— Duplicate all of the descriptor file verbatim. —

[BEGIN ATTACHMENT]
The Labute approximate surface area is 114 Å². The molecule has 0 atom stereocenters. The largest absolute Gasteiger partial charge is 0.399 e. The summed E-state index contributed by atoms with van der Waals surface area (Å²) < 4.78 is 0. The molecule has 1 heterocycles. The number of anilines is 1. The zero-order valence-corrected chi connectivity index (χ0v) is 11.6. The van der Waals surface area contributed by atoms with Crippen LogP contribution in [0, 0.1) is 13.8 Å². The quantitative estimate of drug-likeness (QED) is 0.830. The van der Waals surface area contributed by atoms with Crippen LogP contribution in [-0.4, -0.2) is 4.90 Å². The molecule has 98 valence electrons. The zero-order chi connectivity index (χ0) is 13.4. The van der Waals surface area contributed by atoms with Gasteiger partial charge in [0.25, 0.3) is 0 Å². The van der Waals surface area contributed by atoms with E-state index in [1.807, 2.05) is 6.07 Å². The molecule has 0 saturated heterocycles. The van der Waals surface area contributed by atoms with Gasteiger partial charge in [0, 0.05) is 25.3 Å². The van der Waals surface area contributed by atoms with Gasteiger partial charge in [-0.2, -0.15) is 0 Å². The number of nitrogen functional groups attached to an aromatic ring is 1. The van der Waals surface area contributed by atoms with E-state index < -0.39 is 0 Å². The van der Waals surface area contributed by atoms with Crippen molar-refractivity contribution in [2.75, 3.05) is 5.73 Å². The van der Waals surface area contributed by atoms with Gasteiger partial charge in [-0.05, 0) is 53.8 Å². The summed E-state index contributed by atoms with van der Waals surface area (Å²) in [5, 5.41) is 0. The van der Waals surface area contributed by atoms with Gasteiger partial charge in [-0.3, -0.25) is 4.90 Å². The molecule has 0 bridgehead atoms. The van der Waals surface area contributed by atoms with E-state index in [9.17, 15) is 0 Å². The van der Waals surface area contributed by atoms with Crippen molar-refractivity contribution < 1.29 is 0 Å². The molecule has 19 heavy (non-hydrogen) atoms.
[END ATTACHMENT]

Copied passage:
The Labute approximate surface area is 114 Å². The molecule has 0 atom stereocenters. The largest absolute Gasteiger partial charge is 0.399 e. The summed E-state index contributed by atoms with van der Waals surface area (Å²) < 4.78 is 0. The molecule has 1 heterocycles. The number of anilines is 1. The zero-order valence-corrected chi connectivity index (χ0v) is 11.6. The van der Waals surface area contributed by atoms with Crippen LogP contribution in [0, 0.1) is 13.8 Å². The quantitative estimate of drug-likeness (QED) is 0.830. The van der Waals surface area contributed by atoms with Crippen LogP contribution in [-0.4, -0.2) is 4.90 Å². The molecule has 98 valence electrons. The zero-order chi connectivity index (χ0) is 13.4. The van der Waals surface area contributed by atoms with Gasteiger partial charge in [0.25, 0.3) is 0 Å². The van der Waals surface area contributed by atoms with E-state index in [1.807, 2.05) is 6.07 Å². The molecule has 0 saturated heterocycles. The van der Waals surface area contributed by atoms with Gasteiger partial charge in [0, 0.05) is 25.3 Å². The van der Waals surface area contributed by atoms with Gasteiger partial charge in [-0.2, -0.15) is 0 Å². The number of nitrogen functional groups attached to an aromatic ring is 1. The van der Waals surface area contributed by atoms with E-state index < -0.39 is 0 Å². The van der Waals surface area contributed by atoms with Crippen molar-refractivity contribution in [2.75, 3.05) is 5.73 Å². The van der Waals surface area contributed by atoms with Gasteiger partial charge in [-0.05, 0) is 53.8 Å². The summed E-state index contributed by atoms with van der Waals surface area (Å²) in [5, 5.41) is 0. The van der Waals surface area contributed by atoms with Gasteiger partial charge in [-0.3, -0.25) is 4.90 Å². The molecule has 0 bridgehead atoms. The van der Waals surface area contributed by atoms with E-state index in [9.17, 15) is 0 Å². The van der Waals surface area contributed by atoms with Crippen molar-refractivity contribution < 1.29 is 0 Å². The molecule has 19 heavy (non-hydrogen) atoms.